Wednesday 13 March 2013

The Mayor of London's Cycling Vision

Lat week's publication of the Mayor of London's new Vision for Cycling in London has got to be welcome.  The foreward (which has all the hallmarks of Johnson's writing) in particular expresses very welcome sentiments.  I highlight a few:

- "Cycling will be treated not as niche, marginal, or an afterthought, but as what it is: an integral part of the transport network, with the capital spending, road space and traffic planners’ attention befitting that role.
- "The Westway, the ultimate symbol of how the urban motorway tore up our cities, will become the ultimate symbol of how we are claiming central London for the bike.
- "I want cycling to be normal, a part of everyday life. I want it to be something you feel comfortable doing in your ordinary clothes, something you hardly think about.
- "There will be greatly-improved fast routes on busy roads for cyclists in a hurry. And there will be direct, continuous, quieter routes on side streets for new cyclists, cautious cyclists and all sorts of other people who would rather take it more slowly. But nothing I do will affect cyclists’ freedom to use any road they choose."

The Mayor and Chris Boardman on the embankment arriving for last week's press launch of his Vision.  Note 'normal' clothing,  Chris suitably distanced from the kerb, presence of HGVs and is that a car behind in the cycle lane? (not I trust a Mayoral following car).
Contrast this impression of what the Embankment might look like.  Free flowing cycles and cars in their separated facilities with no HGV in sight.
I ride up and down the Embankment on my commute to/from work and know it well.  A very major advantage of the depicted segregated cycle track is that it would take away the need to wait at numerous traffic lights.  A lot of cyclists of varying speeds already use the Embankment so I am hoping these lanes are going to be suitably wide.  I would hope 2.5metres in each direction (5 metres) in total.  This depiction does show the low hanging fruit in the sense that alongside the river it is easy to avoid junctions save at bridges (where there is no artist's depiction) .  Further, I may be surprising motorists by being on the road rather than cycleway for at least part of the Embankment in order to make my turn into and out of The Temple.  
The most remarkable part of this Vision is the preparedness both on the Embankment and the Westway for an elected politician to take space from motorists.  Even the very sensible pro-cycling President of the AA, Edmund King, has questioned the use of the Westway reasoning that street level cycle provision is to be preferred.  However both speed and safety are improved for cyclists if junctions are minimised.  Motorists have long had the benefits of limited access roads whilst cyclists have had to negotiate frequent junctions.  If I were mad enough to drive to work I would get all the way from Egham to West Kensington encountering one traffic light.  Extending this in a small way to bicycles is an excellent idea.  Of course there must be alternative provision for more local traffic, just as there is for motorists.  The Mayor is to be commended for a Vision that would make cycling more attractive for the fast and the less fast.  That and his specific assurance that nothing he does will remove the freedom of the cyclist to use any road she chooses confirms he sees no need to 'tame' the cyclist.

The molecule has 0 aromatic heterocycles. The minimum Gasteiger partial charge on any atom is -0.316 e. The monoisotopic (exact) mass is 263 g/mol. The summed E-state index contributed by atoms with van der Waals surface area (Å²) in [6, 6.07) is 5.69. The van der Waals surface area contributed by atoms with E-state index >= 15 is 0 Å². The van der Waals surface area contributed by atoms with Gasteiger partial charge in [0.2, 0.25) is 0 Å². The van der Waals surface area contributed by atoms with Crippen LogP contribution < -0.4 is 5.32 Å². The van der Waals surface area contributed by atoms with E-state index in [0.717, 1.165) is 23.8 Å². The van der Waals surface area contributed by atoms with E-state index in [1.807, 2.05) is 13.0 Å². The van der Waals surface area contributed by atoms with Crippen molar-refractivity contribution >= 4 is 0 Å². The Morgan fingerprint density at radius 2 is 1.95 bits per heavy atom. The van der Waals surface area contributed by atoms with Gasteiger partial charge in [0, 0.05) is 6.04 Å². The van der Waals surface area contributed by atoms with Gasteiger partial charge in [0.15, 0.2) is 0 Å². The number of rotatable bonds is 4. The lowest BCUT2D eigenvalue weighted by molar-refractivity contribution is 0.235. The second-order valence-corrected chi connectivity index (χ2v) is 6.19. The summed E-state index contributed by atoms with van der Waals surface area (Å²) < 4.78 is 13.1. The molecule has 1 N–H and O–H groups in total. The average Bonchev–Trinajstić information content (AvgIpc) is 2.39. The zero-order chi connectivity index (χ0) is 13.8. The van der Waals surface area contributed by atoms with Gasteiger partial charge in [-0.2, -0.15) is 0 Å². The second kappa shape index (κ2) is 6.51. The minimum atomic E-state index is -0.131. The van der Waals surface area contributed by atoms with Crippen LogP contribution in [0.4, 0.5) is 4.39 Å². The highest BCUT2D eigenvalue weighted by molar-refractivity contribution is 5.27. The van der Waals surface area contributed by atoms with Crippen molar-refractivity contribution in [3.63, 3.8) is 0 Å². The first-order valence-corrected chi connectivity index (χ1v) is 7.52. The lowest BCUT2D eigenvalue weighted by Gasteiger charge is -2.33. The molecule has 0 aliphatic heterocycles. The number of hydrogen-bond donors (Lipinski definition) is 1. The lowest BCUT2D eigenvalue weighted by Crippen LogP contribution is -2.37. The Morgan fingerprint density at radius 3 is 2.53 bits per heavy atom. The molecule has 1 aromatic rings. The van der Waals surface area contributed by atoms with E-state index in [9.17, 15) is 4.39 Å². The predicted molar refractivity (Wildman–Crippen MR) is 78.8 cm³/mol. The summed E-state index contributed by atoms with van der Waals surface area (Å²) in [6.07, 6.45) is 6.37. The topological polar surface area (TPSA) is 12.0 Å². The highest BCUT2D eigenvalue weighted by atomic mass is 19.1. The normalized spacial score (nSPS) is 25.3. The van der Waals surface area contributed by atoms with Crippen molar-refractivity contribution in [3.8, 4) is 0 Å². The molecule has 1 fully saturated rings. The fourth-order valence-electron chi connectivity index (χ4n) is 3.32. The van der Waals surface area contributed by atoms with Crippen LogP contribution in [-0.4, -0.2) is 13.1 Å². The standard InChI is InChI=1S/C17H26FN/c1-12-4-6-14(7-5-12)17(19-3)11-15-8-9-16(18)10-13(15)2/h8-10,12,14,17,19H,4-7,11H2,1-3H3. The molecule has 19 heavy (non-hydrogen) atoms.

Hooray for Boris, now I wait with expectant interest to see what gets constructed and when.


  1. I think the car following behind is in fact pulling out of the way of the ambulance (there's video of this too).

    There will surely be junctions on the cycle path to enable people to turn off to destinations alongside it, or it won't be much use! If these are done correctly then there will be no benefit to using the road, though I suspect some bloody-minded VC zealots will still insist on using the main carriageway even if the cycle path was paved with tarmac made from gold.

    1. ..and why should they not? Boris has promised choice so we can all decide on the merits or otherwise of the facilities he provides. The fastest most direct route is likely to be most popular. Nothing wrong, in my view, with that.

  2. Apart from the junctions, is the attraction of the flyover that bicycles are much lighter, and taking out a vehicle lane in favour of bikes will reduce weight stresses on the structure? (Is this the one with the "concrete cancer" problem, or do they just expect it to be next?)

    There is a disadvantage for cyclists though - the climb to teh hihger level uses more energy than cycling on the level. In fact by some estimates a 10m climb costs as much effort as a 250m level detour. NOt as much time, of course, but personally I wuld prefer to be on the level.

    Sounds to me like this one is a bit of a fig leaf.

    1. Each to his own. I enjoy a climb and the descent that you earn by it. Demonstrates again the value of choice.